There is one disturbing development in Lexington, however, and that is the trend of Stoops failing to hold on to elite recruits (a la Mac Jones.)
It’s been hard to miss the rash of players once committed to Kentucky opting out, including high profile names like quarterback Mac Jones, who flipped from the Cats to Alabama in June.
But Mark Stoops said UK isn’t panicking about it and has continued to recruit them. "We still love any guys that decommitted or whatever," Stoops said. "Listen, I want our fans to embrace them. They’re good people. These are hard decisions for these kids. They get pulled a million different directions. We try to have an approach where you don’t put a lot of pressure on guys, but let’s face it there’s pressure. There’s pressure on these recruits.
Depth is non-existent in Lexington, and it's hard to hold on to elite talent. But, in the main, Stoops would rather be in Kentucky's position than Mizzou head coach, Barry Odom.
Ignore Saban's kerfuffle with Finebaum, and Bret Bielema's humorous schtick, by far the biggest story of the day happened in Columbia, Missouri where, an hour before Barry Odom's virgin media days appearance, Mizzou AD Mack Rhoades left the flaming garbage heap at Missouri to jump into the toxic tire fire at Baylor...of all places. If your workplace is so unstable that you think Waco is a more settled situation, then you have problems, Tigers.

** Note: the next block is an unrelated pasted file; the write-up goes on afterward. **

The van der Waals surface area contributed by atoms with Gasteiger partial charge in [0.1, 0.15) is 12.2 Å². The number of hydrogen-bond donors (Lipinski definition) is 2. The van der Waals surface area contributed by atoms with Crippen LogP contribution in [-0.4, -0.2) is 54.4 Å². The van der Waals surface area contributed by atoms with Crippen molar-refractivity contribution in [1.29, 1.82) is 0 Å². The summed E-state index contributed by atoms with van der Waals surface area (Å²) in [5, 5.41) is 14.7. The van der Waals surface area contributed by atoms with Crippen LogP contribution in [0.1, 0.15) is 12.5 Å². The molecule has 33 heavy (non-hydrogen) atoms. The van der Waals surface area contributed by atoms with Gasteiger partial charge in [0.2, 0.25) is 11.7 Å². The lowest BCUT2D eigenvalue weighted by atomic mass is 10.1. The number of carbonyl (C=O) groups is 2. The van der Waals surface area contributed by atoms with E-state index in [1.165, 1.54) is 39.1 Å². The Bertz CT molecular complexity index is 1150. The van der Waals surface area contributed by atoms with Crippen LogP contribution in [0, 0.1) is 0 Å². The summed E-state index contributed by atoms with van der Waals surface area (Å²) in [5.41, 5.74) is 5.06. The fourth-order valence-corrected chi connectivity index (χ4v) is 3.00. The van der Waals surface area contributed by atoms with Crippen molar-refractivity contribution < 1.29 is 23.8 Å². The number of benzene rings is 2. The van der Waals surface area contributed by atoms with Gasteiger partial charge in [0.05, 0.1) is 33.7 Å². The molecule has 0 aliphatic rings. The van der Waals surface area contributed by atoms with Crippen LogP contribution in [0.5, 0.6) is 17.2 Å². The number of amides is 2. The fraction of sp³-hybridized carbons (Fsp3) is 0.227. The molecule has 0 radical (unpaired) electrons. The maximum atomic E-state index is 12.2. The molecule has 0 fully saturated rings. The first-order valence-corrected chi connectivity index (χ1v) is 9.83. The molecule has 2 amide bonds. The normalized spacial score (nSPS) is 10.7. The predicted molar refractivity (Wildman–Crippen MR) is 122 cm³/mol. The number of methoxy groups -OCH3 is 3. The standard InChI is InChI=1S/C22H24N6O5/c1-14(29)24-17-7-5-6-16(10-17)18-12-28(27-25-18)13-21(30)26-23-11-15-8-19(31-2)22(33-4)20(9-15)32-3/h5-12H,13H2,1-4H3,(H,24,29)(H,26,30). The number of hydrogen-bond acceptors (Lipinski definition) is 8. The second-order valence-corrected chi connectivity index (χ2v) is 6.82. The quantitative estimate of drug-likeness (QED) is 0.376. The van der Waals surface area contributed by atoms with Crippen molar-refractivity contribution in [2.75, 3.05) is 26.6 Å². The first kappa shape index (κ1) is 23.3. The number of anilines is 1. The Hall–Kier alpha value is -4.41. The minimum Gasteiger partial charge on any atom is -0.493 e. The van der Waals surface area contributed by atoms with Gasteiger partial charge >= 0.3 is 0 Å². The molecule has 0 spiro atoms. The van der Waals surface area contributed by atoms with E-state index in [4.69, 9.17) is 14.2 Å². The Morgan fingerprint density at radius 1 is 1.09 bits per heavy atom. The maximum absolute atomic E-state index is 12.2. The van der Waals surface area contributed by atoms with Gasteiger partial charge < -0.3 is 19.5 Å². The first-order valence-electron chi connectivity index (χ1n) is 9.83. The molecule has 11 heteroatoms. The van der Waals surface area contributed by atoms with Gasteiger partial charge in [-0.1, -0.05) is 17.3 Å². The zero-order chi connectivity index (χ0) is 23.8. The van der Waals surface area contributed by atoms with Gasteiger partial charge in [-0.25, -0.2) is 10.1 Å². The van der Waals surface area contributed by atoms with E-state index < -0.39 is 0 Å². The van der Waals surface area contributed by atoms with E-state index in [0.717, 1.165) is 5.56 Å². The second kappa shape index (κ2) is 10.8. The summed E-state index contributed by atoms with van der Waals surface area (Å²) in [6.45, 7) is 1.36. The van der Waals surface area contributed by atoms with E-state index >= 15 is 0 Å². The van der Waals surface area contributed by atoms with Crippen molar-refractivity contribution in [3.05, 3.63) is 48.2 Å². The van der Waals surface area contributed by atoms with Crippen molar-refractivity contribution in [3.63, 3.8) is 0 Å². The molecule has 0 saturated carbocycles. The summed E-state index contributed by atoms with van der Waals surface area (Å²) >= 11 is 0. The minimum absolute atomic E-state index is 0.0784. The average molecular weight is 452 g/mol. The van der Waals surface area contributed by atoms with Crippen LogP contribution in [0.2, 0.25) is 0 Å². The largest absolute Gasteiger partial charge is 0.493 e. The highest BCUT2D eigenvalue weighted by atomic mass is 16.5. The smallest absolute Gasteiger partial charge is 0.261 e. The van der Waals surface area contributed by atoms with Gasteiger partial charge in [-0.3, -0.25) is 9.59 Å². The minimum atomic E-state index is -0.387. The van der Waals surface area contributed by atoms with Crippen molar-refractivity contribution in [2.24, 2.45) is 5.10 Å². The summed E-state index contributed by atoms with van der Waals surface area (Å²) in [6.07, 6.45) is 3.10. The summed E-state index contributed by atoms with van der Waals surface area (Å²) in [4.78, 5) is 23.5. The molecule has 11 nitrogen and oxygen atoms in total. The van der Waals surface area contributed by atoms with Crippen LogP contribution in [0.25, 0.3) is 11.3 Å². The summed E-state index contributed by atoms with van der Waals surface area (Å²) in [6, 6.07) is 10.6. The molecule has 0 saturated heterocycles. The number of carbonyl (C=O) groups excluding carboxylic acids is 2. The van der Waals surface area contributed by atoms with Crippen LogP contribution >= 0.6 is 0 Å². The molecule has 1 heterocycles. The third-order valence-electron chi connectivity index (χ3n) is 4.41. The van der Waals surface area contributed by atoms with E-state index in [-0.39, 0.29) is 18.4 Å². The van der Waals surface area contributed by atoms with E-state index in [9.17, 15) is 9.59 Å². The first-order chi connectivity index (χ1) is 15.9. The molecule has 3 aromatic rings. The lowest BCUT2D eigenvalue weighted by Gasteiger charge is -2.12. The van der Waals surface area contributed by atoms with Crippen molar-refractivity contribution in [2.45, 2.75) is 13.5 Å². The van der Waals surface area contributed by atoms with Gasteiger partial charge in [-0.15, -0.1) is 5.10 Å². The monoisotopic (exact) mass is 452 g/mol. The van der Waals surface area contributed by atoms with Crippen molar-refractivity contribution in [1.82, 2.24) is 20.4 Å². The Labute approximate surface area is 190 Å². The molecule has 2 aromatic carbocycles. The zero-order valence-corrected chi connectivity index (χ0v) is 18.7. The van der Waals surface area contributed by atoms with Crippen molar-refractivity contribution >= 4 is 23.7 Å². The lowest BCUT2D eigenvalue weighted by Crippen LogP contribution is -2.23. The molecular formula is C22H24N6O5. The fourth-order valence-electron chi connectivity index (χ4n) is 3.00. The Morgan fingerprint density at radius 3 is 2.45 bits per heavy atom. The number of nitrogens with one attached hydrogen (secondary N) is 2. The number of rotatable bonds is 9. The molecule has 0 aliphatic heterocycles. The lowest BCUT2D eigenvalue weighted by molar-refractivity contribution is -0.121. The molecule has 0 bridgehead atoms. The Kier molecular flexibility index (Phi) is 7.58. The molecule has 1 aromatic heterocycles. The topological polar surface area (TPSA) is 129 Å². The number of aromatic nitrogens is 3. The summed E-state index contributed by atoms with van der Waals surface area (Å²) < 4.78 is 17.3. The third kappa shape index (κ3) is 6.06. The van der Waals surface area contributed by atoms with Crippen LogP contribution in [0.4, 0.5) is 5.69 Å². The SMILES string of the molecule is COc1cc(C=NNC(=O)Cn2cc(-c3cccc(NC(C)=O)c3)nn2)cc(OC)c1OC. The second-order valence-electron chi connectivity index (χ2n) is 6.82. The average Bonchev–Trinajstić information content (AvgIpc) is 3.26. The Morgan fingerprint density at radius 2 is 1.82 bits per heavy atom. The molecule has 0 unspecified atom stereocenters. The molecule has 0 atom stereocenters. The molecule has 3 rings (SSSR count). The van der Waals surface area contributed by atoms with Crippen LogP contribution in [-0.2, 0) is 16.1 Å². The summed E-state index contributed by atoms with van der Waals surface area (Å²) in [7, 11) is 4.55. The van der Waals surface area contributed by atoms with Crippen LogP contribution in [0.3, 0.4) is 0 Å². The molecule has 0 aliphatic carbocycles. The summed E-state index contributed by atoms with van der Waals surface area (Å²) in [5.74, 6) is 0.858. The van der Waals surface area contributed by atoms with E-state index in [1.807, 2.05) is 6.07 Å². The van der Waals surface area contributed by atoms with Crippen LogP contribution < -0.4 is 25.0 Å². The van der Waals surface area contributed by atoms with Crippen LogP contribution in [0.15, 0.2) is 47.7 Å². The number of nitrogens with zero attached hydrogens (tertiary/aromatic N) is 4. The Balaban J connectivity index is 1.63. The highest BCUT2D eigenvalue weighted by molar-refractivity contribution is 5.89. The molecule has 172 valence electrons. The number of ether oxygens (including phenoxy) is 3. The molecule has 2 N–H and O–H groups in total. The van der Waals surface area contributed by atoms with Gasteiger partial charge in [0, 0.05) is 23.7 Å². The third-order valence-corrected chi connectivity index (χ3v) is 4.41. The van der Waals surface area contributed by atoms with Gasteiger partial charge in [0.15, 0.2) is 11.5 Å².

"I was in Mack Rhoades’ office at Missouri last October. He was happy and enthused. Life was good. He was just half a year into his job as athletic director at the school. He was a popular hire and had the support of an entrenched administration. He had the most stable of football situations with Gary Pinkel, best football coach in school history, who led the Tigers to improbable Southeastern Conference Eastern Division championships in 2013 and ’14. Men’s basketball was underachieving, but that was survivable in the short term and fixable in the long term.
I dropped in again on Rhoades in April. He looked like he’d been hit by a truck. The president and chancellor who hired him were gone, swept out in the tumultuous aftermath of the Concerned Student 1950 hunger strike and campus protests. Pinkel abruptly retired, having been diagnosed with lymphoma. The search to replace Pinkel was arduous, with rejections from multiple candidates. The basketball program ended a second straight terrible year with a self-imposed postseason ban for NCAA violations, and the investigation is ongoing. An internal investigation of the softball coach’s leadership style was proceeding behind the scenes.
By June, the baseball coach had resigned. Given the way everything shifted under his feet, the news Wednesday that Rhoades is leaving Missouri was not surprising. But leaving for Baylor? That says even more about the state of Mizzou, and it’s not a flattering commentary.